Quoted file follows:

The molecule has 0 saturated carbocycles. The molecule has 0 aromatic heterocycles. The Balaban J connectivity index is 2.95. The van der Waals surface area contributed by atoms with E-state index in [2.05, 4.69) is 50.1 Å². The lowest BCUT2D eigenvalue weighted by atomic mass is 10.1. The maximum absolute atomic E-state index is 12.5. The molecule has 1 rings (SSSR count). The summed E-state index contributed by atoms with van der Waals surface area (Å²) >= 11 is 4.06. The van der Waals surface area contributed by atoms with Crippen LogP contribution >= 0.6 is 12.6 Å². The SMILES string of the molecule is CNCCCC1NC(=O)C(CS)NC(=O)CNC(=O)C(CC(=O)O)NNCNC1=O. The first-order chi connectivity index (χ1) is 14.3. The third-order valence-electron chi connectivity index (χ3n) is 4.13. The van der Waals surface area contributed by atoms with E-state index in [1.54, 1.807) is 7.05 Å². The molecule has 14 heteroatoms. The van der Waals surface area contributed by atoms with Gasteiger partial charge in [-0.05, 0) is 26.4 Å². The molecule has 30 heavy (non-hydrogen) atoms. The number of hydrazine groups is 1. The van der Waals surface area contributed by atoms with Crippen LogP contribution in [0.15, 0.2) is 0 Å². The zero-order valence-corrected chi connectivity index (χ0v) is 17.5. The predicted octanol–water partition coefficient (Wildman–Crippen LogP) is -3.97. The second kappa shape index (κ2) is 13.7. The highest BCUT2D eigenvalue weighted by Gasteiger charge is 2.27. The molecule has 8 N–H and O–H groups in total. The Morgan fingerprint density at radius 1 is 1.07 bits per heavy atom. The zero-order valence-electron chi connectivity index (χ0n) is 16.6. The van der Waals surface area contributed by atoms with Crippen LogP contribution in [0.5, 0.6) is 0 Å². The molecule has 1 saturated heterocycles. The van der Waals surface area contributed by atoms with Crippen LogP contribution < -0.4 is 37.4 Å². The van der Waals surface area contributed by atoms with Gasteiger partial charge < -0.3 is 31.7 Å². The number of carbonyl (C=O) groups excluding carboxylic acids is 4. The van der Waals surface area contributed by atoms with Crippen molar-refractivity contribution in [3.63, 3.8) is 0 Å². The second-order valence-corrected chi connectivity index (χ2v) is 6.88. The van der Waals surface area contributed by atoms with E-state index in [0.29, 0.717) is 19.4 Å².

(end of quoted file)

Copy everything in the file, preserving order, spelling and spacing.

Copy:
The molecule has 0 saturated carbocycles. The molecule has 0 aromatic heterocycles. The Balaban J connectivity index is 2.95. The van der Waals surface area contributed by atoms with E-state index in [2.05, 4.69) is 50.1 Å². The lowest BCUT2D eigenvalue weighted by atomic mass is 10.1. The maximum absolute atomic E-state index is 12.5. The molecule has 1 rings (SSSR count). The summed E-state index contributed by atoms with van der Waals surface area (Å²) >= 11 is 4.06. The van der Waals surface area contributed by atoms with Crippen LogP contribution >= 0.6 is 12.6 Å². The SMILES string of the molecule is CNCCCC1NC(=O)C(CS)NC(=O)CNC(=O)C(CC(=O)O)NNCNC1=O. The first-order chi connectivity index (χ1) is 14.3. The third-order valence-electron chi connectivity index (χ3n) is 4.13. The van der Waals surface area contributed by atoms with E-state index in [1.54, 1.807) is 7.05 Å². The molecule has 14 heteroatoms. The van der Waals surface area contributed by atoms with Gasteiger partial charge in [-0.05, 0) is 26.4 Å². The molecule has 30 heavy (non-hydrogen) atoms. The number of hydrazine groups is 1. The van der Waals surface area contributed by atoms with Crippen LogP contribution in [0.15, 0.2) is 0 Å². The zero-order valence-corrected chi connectivity index (χ0v) is 17.5. The predicted octanol–water partition coefficient (Wildman–Crippen LogP) is -3.97. The second kappa shape index (κ2) is 13.7. The highest BCUT2D eigenvalue weighted by Gasteiger charge is 2.27. The molecule has 8 N–H and O–H groups in total. The Morgan fingerprint density at radius 1 is 1.07 bits per heavy atom. The zero-order valence-electron chi connectivity index (χ0n) is 16.6. The van der Waals surface area contributed by atoms with Crippen LogP contribution in [0.5, 0.6) is 0 Å². The molecule has 1 saturated heterocycles. The van der Waals surface area contributed by atoms with Crippen LogP contribution < -0.4 is 37.4 Å². The van der Waals surface area contributed by atoms with Gasteiger partial charge < -0.3 is 31.7 Å². The number of carbonyl (C=O) groups excluding carboxylic acids is 4. The van der Waals surface area contributed by atoms with Crippen molar-refractivity contribution in [3.63, 3.8) is 0 Å². The second-order valence-corrected chi connectivity index (χ2v) is 6.88. The van der Waals surface area contributed by atoms with E-state index in [0.29, 0.717) is 19.4 Å².